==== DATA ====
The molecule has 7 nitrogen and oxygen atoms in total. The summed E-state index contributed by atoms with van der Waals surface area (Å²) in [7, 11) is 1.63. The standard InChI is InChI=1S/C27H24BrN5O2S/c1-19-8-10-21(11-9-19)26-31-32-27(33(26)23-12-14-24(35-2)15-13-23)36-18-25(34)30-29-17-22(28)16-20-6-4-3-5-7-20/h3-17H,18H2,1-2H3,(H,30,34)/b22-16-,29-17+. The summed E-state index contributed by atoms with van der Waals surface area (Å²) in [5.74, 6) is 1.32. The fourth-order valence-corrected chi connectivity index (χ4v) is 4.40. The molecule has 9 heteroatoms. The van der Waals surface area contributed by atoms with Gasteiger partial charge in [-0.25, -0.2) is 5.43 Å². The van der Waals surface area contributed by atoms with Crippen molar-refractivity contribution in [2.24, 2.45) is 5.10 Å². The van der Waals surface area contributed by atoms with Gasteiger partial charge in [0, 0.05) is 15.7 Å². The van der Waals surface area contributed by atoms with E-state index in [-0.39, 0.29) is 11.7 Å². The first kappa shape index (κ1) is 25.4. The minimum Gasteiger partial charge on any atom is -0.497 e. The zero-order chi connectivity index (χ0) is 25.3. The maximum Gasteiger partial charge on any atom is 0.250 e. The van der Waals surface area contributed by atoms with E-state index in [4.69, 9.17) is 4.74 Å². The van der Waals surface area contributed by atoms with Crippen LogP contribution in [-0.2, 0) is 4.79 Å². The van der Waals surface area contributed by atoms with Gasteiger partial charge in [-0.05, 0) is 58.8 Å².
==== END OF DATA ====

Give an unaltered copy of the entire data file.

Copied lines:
The molecule has 7 nitrogen and oxygen atoms in total. The summed E-state index contributed by atoms with van der Waals surface area (Å²) in [7, 11) is 1.63. The standard InChI is InChI=1S/C27H24BrN5O2S/c1-19-8-10-21(11-9-19)26-31-32-27(33(26)23-12-14-24(35-2)15-13-23)36-18-25(34)30-29-17-22(28)16-20-6-4-3-5-7-20/h3-17H,18H2,1-2H3,(H,30,34)/b22-16-,29-17+. The summed E-state index contributed by atoms with van der Waals surface area (Å²) in [5.74, 6) is 1.32. The fourth-order valence-corrected chi connectivity index (χ4v) is 4.40. The molecule has 9 heteroatoms. The van der Waals surface area contributed by atoms with Gasteiger partial charge in [-0.25, -0.2) is 5.43 Å². The van der Waals surface area contributed by atoms with Crippen molar-refractivity contribution in [2.24, 2.45) is 5.10 Å². The van der Waals surface area contributed by atoms with Gasteiger partial charge in [0, 0.05) is 15.7 Å². The van der Waals surface area contributed by atoms with E-state index in [-0.39, 0.29) is 11.7 Å². The first kappa shape index (κ1) is 25.4. The minimum Gasteiger partial charge on any atom is -0.497 e. The zero-order chi connectivity index (χ0) is 25.3. The maximum Gasteiger partial charge on any atom is 0.250 e. The van der Waals surface area contributed by atoms with E-state index in [4.69, 9.17) is 4.74 Å². The van der Waals surface area contributed by atoms with Crippen LogP contribution in [-0.2, 0) is 4.79 Å². The van der Waals surface area contributed by atoms with Gasteiger partial charge in [-0.05, 0) is 58.8 Å².